even more brilliant plans.
The Losers are
joined in their schemes by Aisha, a veteran of the Mujahedeen in Afghanistan
who’s working for the CIA. Her
motivation for helping them is kept to herself, but there’s no question she’s a
handy to have around when you find yourself in a tight corner – as long as
she’s not just there to double cross the team when the moment is right. She’s all business, but still provides one of
the book’s best comedic moments when she tells the super-suave and
ever-so-slightly egotistical Jensen about her hobbies. Diggle’s got the knack for inserting clever
quips and repartee at all the right moments, fitting them in amongst the
automatic weapons fire but never detracting from the very serious fact that
people are occasionally being shot in the head.
The killer script is brought to life by artist Jock. Now, before you even open the book, you
notice two great things about Jock.
First, the covers are beautiful; they’re dynamic and distinctive,
playing nicely with Vertigo’s willingness to move the titles and logos
around. Second, his name is Jock. How cool is that? Jim Lee, Mark Bagley, John Romita Jr. and
John Cassady may all be jim-dandy artists, but their names aren’t even three
fifths as cool. So Jock’s off to a great
start and he hasn’t even drawn a panel yet.
The panels in question live up to both Jock’s covers and his
name. It appears moody and dark by
default, occasionally reminding one of Mike Mignola’s work. But when the occasion calls for it – and
occasion calls so frequently it should have its own private line – Jock turns
in great action sequences. People’s
insides splatter about just so when repeatedly punctured by automatic weapons
fire, and the full-page shot of Aisha with her grenade launcher will knock your
socks off – and that’s before you realize what she’s shooting it at. Jock’s personalized all the characters a
great deal, and it’s obvious both he and Diggle have an affinity for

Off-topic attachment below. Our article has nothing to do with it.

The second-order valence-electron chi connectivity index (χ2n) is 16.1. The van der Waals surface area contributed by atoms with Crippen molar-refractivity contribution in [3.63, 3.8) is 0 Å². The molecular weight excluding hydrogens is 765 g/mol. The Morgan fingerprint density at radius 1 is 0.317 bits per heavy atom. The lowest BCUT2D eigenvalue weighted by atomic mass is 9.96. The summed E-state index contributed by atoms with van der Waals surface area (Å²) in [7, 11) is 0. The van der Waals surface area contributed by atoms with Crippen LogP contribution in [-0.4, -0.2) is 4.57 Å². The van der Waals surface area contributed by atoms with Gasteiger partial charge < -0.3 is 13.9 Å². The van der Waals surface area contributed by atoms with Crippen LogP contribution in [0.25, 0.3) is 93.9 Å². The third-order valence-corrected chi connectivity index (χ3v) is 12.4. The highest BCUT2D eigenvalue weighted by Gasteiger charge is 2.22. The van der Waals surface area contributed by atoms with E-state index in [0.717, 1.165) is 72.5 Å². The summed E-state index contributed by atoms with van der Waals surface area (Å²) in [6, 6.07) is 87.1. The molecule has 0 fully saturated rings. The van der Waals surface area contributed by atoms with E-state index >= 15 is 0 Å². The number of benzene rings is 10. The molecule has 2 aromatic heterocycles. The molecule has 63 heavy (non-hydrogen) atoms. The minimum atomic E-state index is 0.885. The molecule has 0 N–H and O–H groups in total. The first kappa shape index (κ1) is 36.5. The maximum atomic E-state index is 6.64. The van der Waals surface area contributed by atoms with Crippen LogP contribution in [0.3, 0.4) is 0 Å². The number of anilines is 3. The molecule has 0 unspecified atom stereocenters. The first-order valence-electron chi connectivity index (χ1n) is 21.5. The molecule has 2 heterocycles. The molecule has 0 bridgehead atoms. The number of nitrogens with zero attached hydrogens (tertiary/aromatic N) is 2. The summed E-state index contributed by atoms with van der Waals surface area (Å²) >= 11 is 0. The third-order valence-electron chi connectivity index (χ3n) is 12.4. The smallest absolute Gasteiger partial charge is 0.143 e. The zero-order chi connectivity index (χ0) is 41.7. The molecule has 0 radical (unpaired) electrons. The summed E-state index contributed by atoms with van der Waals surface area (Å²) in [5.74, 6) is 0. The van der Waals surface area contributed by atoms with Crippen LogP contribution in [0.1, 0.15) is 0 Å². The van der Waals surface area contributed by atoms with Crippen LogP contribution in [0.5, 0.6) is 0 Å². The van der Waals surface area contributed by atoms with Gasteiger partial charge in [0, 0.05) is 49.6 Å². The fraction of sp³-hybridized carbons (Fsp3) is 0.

Jensen. In the theoretical The Losers movie, Jensen would be the
guy who’s not quite the main character, but still manages to steal the
spotlight whenever he’s on screen.
Jock’s weak points are few and far between; occasionally Roque &
Clay become indistinguishable when shadows or angles prevent the showing of
Roque’s scars. And every now and then,
Jock seems to skip a panel, as though he and Diggle are so in synch that he
forgets everybody else hasn’t already read the script.
DC is giving The
Losers quite a bit of support by producing a trade so soon after the
original issues were out. (Issue 6 was just released in November) This is a
book that deserves its proper place in the spotlight alongside such Vertigo
heavy-hitters like 100 Bullets, Y The Last Man and Fables. It’s a safe bet that you’ve never read
anything quite like it in a comic book, and it’s probably just as safe to say
that many people have no idea a comic book can be so cool and exciting. Buy a copy for yourself. Loan it out to all your friends. You’ll love it, they’ll love it, they’ll love
you for making them love it.
And then, in a couple years, when Hollywood makes a watered-down,
lacklustre version with a big but wasted budget and casts Jennifer Lopez in the
role of an Afghan freedom fighter, you’ll be so much cooler and informed when
you tell people that it doesn’t even hold a candle to the original.